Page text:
You've made some fundamental errors in your assumptions. There is no substantial acceleration of the load when you place it on the beam. You place the load on the beam, there is a minute force imbalance in favour of the load, and then immediately after a minute force imbalance in favour of the reaction, almost immediately resolving to equilibrium. Place an accelerometer on your load if you want to verify this (although it's probably not measurable). If you ever have a reaction of 2*F, you are going to rocket the load up, until it leaves the beam, and then it will drop back down on the beam, repeating the cycle. I think it will be obvious that as you load the beam you aren't seeing it vibrate like a guitar string, or a spring.

RE: Differences between calculation and reality

After refreshing my memory, I find you was err on equating banana to the orange.

- On the right hand side of your equation, m*g*h is potential energy due to gravity. "h" is the vertical fall distance of an object.
- On the left hand side of your equation, k*x²/2 is energy in linear spring, it can be think as work energy - F*x. "x" is the elongation or shortening of the spring.

I think I am missing something here. By the way, what is the "k" value in your equation?

RE: Differences between calculation and reality

In addition to the likely overestimation of the load, as detailed by others above, realize that the specified yield and ultimate strength are minimums. The actual yield and ultimate are almost certainly higher, probably by at least 10%.

Rod Smith, P.E., The artist formerly known as HotRod10

RE: Differences between calculation and reality

there's still something odd about this … does the bar look like it's being stressed to near yield ?

another day in paradise, or is paradise one day closer ?

RE: Differences between calculation and reality

The factor of 2 referred to in the initial post is a conservative "surcharge" to allow for a load that is applied "suddenly" but not "impactively".  It is conservative for several reasons, the main one being that it is (very simply) derived from considering a single-degree-of-freedom dynamic model.  The amount of conservatism when it is applied to a multi-DOF system depends upon the extent to which the distribution of the applied load is "compatible" with the eventual deflected shape.  Please do not ask me to attempt a definition of "compatible", but my gut thinks your loading is highly incompatible with the eventual (static) deflection.

We then come to a definition of "suddenly".  Again this is highly subjective, but you will get a bit of a feeling for it if you compare the load application time to the natural period of the structure.

RE: Differences between calculation and reality

Your load isn’t 2F. Your energy logic is all wrong. You can’t equate gravitational potential energy with work. If the situation is static then the load is F.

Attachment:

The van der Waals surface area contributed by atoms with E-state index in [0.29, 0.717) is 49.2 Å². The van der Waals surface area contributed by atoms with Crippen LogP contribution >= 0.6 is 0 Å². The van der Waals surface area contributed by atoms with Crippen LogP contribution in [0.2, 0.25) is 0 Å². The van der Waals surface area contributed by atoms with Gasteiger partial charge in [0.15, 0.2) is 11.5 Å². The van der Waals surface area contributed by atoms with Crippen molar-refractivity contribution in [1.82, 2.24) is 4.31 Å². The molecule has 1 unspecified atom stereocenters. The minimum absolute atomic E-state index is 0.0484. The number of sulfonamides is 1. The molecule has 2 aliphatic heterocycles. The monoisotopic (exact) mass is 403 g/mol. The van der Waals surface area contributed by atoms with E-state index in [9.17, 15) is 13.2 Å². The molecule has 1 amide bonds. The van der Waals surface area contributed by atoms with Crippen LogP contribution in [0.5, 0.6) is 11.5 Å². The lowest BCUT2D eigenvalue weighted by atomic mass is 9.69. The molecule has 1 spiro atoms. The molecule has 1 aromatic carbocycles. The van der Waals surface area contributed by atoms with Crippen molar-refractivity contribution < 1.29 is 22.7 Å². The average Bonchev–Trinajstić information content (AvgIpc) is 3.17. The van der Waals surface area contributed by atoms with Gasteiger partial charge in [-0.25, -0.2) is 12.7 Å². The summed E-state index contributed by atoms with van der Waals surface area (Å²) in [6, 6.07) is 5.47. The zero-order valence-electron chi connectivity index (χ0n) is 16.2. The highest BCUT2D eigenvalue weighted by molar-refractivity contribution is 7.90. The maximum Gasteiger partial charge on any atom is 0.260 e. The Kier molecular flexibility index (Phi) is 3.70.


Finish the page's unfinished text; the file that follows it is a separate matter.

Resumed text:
Sometimes people use 2F as a kludge to estimate dynamic effects, but this isn’t the case here. Your load is static.

RE: Differences between calculation and reality

I don't think it is done suddenly, nor dynamic in nature. Below is his response to my original comment.

Quote (m.piron)

There is no cyclic loading, the beam is static.
The load is simply placed over the beam, and when done you can se a little bit of rebound.

The "little bit of rebound" indicates the beam remains elastic after unloading.

I think the problem is because he has misinterpreted the parameters, k & x for instance, in equating the moment and energy, thus the wrong conclusion - "2*F".

RE: Differences between calculation and reality

Quote (Retired)

I think the problem is because he has misinterpreted the parameters, k & x for instance, in equating the moment and energy, thus the wrong conclusion - "2*F".

Yes, exactly. He’s concluded that F = 2F, which is clearly wrong.

RE: Differences between calculation and reality

Quote (m.piron)

My question is, I'm using this beam every day, and it's not broken, nor bend.
It's not broken, but it is bending when loaded.

Quote (m.piron)

Why it resist?
Because its strength is adequate to carry the loads.

Quote (m.piron)

What is wrong in my calculation?
You are using twice the value of the load F.
Are you applying two loads simultaneously or one at a time?

BA

RE: Differences between calculation and reality

2xF is the correct force to use for a impact load, "impacting" from a distance of zero above the object. It is valid for some live loads. No so valid for others.

RE: Differences between calculation and reality

We don't have "impact" here. Impact is dynamic in nature, it involves velocity and contact distance. In engineering practice, the dynamic load effect is transformed and expressed as a percentage of the moving weight for ease of calculation, usually less than 1 (100% of the moving object).

During a collision, the impact force can go above 1, when two subjects run into each other with speed, and the deformation (Δ) is very small. The impact force will be infinitely large when Δ approaches zero.

RE: Differences between calculation and reality

Retired13,

You’re correct, however some codes use 2F as a simplified way of handling dynamic loading - Eg a beam supporting a lift/elevator.

We structural engineers struggle with dynamics, and the codes often resort to giving us static loads to account for dynamic effects, even though it’s not strictly correct.

RE: Differences between calculation and reality

Tomfh,

Thanks for your information. But I would think the use of 2F incorporated safety concerns rather than the true impact effect derived from physics, which happens daily around us, but not well understood, and difficult to evaluate.

RE: Differences between calculation and reality

(OP)

Quote:

After refreshing my memory, I find you was err on equating banana to the orange.

- On the right hand side of your equation, m*g*h is potential energy due to gravity. "h" is the vertical fall distance of an object.
- On the left hand side of your equation, k*x²/2 is energy in linear spring, it can be think as work energy - F*x. "x" is the elongation or shortening of the spring.

I think I am missing something here. By the way, what is the "k" value in your equation?